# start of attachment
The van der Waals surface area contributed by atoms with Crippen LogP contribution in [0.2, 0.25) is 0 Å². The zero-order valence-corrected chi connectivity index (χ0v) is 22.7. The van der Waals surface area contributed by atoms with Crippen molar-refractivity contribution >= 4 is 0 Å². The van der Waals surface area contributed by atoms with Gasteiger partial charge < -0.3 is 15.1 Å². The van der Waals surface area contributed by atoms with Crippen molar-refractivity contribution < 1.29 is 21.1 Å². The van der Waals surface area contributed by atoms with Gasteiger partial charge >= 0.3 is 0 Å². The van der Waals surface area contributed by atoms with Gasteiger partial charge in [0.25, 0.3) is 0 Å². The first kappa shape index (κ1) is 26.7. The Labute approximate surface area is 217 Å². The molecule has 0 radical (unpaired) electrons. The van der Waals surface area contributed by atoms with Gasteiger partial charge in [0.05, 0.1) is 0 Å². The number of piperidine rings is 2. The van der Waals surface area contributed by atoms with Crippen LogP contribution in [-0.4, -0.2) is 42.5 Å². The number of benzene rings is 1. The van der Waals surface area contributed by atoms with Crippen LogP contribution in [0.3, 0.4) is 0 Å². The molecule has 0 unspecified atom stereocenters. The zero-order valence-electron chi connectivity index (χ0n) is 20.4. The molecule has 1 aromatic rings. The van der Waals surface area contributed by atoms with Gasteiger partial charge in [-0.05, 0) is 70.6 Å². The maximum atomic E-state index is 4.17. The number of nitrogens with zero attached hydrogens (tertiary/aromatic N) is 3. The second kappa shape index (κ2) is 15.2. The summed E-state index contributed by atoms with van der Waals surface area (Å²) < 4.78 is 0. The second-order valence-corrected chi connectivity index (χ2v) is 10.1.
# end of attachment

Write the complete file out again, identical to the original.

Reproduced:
The van der Waals surface area contributed by atoms with Crippen LogP contribution in [0.2, 0.25) is 0 Å². The zero-order valence-corrected chi connectivity index (χ0v) is 22.7. The van der Waals surface area contributed by atoms with Crippen molar-refractivity contribution >= 4 is 0 Å². The van der Waals surface area contributed by atoms with Gasteiger partial charge < -0.3 is 15.1 Å². The van der Waals surface area contributed by atoms with Crippen molar-refractivity contribution < 1.29 is 21.1 Å². The van der Waals surface area contributed by atoms with Gasteiger partial charge >= 0.3 is 0 Å². The van der Waals surface area contributed by atoms with Gasteiger partial charge in [0.25, 0.3) is 0 Å². The first kappa shape index (κ1) is 26.7. The Labute approximate surface area is 217 Å². The molecule has 0 radical (unpaired) electrons. The van der Waals surface area contributed by atoms with Gasteiger partial charge in [0.05, 0.1) is 0 Å². The number of piperidine rings is 2. The van der Waals surface area contributed by atoms with Crippen LogP contribution in [-0.4, -0.2) is 42.5 Å². The number of benzene rings is 1. The van der Waals surface area contributed by atoms with Crippen LogP contribution in [0.3, 0.4) is 0 Å². The molecule has 0 unspecified atom stereocenters. The zero-order valence-electron chi connectivity index (χ0n) is 20.4. The molecule has 1 aromatic rings. The van der Waals surface area contributed by atoms with Gasteiger partial charge in [-0.05, 0) is 70.6 Å². The maximum atomic E-state index is 4.17. The number of nitrogens with zero attached hydrogens (tertiary/aromatic N) is 3. The second kappa shape index (κ2) is 15.2. The summed E-state index contributed by atoms with van der Waals surface area (Å²) < 4.78 is 0. The second-order valence-corrected chi connectivity index (χ2v) is 10.1.